6. 46 CFR 154.438 - Design vapor pressure.

    Code of Federal Regulations, 2014 CFR

    2014-10-01

    ... 46 Shipping 5 2014-10-01 2014-10-01 false Design vapor pressure. 154.438 Section 154.438 Shipping COAST GUARD, DEPARTMENT OF HOMELAND SECURITY (CONTINUED) CERTAIN BULK DANGEROUS CARGOES SAFETY STANDARDS FOR SELF-PROPELLED VESSELS CARRYING BULK LIQUEFIED GASES Design, Construction and Equipment Independent Tank Type A § 154.438 Design...

  7. 46 CFR 154.445 - Design vapor pressure.

    Code of Federal Regulations, 2011 CFR

    2011-10-01

    ... 46 Shipping 5 2011-10-01 2011-10-01 false Design vapor pressure. 154.445 Section 154.445 Shipping COAST GUARD, DEPARTMENT OF HOMELAND SECURITY (CONTINUED) CERTAIN BULK DANGEROUS CARGOES SAFETY STANDARDS FOR SELF-PROPELLED VESSELS CARRYING BULK LIQUEFIED GASES Design, Construction and Equipment Independent Tank Type B § 154.445 Design...

  8. 46 CFR 154.445 - Design vapor pressure.

    Code of Federal Regulations, 2014 CFR

    2014-10-01

    ... 46 Shipping 5 2014-10-01 2014-10-01 false Design vapor pressure. 154.445 Section 154.445 Shipping COAST GUARD, DEPARTMENT OF HOMELAND SECURITY (CONTINUED) CERTAIN BULK DANGEROUS CARGOES SAFETY STANDARDS FOR SELF-PROPELLED VESSELS CARRYING BULK LIQUEFIED GASES Design, Construction and Equipment Independent Tank Type B § 154.445 Design...

  9. Vapor pressures and gas-film coefficients for ketones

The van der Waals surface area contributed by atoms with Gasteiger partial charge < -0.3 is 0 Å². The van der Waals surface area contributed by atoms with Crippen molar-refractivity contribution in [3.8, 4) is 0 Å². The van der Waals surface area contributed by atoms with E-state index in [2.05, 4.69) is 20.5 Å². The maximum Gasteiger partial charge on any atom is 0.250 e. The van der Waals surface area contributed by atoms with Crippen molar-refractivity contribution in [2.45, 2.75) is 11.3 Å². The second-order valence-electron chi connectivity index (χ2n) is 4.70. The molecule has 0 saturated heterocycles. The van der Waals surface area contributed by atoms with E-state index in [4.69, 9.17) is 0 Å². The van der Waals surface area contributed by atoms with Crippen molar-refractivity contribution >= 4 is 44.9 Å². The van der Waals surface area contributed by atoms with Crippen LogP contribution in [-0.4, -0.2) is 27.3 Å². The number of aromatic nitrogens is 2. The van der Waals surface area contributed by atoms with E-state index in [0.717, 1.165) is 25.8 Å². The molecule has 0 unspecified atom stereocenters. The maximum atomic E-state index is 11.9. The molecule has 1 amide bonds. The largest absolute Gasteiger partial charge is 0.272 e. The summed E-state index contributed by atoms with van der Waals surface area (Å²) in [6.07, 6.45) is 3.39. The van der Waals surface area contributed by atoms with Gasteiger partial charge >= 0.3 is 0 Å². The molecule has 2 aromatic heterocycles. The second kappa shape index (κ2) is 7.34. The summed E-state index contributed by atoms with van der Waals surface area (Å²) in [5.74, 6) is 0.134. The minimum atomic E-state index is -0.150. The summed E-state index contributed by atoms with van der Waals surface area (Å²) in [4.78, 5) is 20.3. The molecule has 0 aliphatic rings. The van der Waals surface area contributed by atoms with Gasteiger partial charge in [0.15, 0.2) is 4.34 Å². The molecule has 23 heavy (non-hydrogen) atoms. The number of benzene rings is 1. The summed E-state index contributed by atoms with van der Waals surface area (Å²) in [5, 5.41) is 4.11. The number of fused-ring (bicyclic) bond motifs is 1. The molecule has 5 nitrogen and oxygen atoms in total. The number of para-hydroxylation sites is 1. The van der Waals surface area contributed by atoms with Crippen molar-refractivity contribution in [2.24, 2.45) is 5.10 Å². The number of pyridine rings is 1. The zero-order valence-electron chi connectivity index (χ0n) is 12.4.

USGS Publications Warehouse

    Rathbun, R.E.; Tai, D.Y.

    1987-01-01

    Comparison of handbook vapor pressures for seven ketones with more recent literature data showed large differences for four of the ketones. Gas-film coefficients for the volatilization of these ketones from water determined by two different methods were in reasonable agreement. ?? 1987.

  10. New class of compounds have very low vapor pressures

    NASA Technical Reports Server (NTRS)

    Angell, C. A.; Gruen, D. M.

    1967-01-01

    Magnesium hexahydrate tetrachlorometallates are 50-volume-percent water, have a high melting point and possess a low vapor pressure. These new compounds are relatively noncorrosive, thermally stable, and water soluble but not hygroscopic. They may have potential applications as cooling fluids.

  11. 46 CFR 154.438 - Design vapor pressure.

    Code of Federal Regulations, 2011 CFR

    2011-10-01